One of Florida governor Ron DeSantis‘s favorite little mottos is “Florida is where woke goes to die.” In fact, a better, more accurate motto would be “Ron DeSantis’s Florida is where free speech goes to die, unless you’ve agreed to the governor’s list of preapproved talking points, like that LGBTQ+ people don’t exist, white people are and have always been awesome, and nonwhite people have nothing to complain about.” Defenders of the governor will not like this tweak, as conservatives absolutely love to claim free speech is under attack from the left but, as the evidence shows, it’s true.

The most recent example of DeSantis’s war on free speech, which, of course, is inexplicably linked to his bigoted viewpoints, involves an AP African American studies course. Earlier this month, DeSantis sent a letter to the College Board, which is in charge of Advanced Placement classes, informing it that the the class is “contrary to Florida law” and “significantly lacks educational value.” He added: “Should College Board be willing to come back to the table with lawful, historically accurate content” Florida’s Education Department would “be willing to reopen the discussion.” On Friday, Florida Education commissioner Manny Diaz Jr. wrote on Twitter: “Florida rejected an AP course filled with Critical Race Theory and other obvious violations of Florida law.” (Not unsurprisingly NPR reports that this is false, and CRT is not included in the curriculum.)

On Monday, DeSantis got into more specifics, saying at a press conference: “We want education, not indoctrination. If you fall on the side of indoctrination, we’re going to decline, if it’s education, then we will do…this course on Black history, what’s one of the lessons about? Queer theory. Now who would say that an important part of Black history is queer theory? That is somebody pushing an agenda on our kids. And so when you look to see they have stuff on intersectionality, abolishing prisons, that’s a political agenda and…that’s the wrong side of the line for Florida standards. We believe in teaching kids facts and how to think, but we don’t believe they should have an agenda imposed on them. When you try to use Black history to shoehorn in queer theory, you are clearly trying to use that for political purposes.”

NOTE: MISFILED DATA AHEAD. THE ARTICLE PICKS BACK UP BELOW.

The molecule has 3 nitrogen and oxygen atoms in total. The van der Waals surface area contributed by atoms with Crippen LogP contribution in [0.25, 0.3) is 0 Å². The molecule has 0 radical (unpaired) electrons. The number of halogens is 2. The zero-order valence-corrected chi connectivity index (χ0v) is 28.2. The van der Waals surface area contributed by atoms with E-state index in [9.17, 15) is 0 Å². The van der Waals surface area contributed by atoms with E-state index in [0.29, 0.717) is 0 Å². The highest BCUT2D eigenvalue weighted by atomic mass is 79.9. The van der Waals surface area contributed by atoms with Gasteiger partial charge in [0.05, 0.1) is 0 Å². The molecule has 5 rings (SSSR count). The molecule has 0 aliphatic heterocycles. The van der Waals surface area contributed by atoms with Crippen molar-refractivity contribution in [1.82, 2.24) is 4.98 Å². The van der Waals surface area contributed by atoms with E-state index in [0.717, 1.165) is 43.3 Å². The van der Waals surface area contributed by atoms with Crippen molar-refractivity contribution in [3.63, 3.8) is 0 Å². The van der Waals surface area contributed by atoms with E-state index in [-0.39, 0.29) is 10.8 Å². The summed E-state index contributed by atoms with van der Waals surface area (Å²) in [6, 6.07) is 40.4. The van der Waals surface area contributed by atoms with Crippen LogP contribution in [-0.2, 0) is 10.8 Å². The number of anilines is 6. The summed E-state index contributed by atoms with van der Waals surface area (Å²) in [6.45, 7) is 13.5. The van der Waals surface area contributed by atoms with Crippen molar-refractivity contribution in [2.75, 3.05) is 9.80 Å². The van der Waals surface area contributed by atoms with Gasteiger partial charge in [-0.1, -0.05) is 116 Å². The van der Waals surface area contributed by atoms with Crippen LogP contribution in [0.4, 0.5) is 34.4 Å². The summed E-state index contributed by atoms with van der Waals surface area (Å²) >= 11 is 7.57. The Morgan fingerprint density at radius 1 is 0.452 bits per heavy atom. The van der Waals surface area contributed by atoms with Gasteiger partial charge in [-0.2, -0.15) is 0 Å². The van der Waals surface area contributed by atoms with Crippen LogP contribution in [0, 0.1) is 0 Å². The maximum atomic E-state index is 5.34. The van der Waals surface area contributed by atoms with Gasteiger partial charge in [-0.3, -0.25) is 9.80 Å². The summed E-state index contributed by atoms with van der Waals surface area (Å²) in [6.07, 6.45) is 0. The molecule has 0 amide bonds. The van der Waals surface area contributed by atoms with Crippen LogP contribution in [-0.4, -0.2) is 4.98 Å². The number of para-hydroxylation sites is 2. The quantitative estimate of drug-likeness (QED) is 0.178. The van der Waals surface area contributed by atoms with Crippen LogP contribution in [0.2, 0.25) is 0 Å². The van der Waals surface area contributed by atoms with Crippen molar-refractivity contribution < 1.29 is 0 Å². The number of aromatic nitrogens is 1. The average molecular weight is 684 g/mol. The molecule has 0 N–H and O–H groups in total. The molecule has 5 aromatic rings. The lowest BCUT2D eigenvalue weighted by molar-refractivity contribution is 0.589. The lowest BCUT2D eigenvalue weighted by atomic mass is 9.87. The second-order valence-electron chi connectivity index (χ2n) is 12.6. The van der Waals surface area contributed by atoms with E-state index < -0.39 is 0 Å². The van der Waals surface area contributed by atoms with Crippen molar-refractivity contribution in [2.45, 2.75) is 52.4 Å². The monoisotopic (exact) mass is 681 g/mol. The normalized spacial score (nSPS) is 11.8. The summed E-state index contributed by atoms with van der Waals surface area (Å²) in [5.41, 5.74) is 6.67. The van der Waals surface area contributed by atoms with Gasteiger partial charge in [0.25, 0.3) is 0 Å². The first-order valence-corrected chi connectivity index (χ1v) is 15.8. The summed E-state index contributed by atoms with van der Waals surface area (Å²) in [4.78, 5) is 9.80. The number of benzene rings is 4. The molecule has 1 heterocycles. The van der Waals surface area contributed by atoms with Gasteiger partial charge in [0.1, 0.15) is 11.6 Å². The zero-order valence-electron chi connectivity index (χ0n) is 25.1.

Setting aside the fact that intersectionality is absolutely a part of Black history, DeSantis’s claim that he totally believes in “teaching kids facts” rings extremely hollow, and that’s because during a campaign debate last fall, he argued that students should not be told the US was “built on stolen land” because it’s “not true.”

Bess Levin

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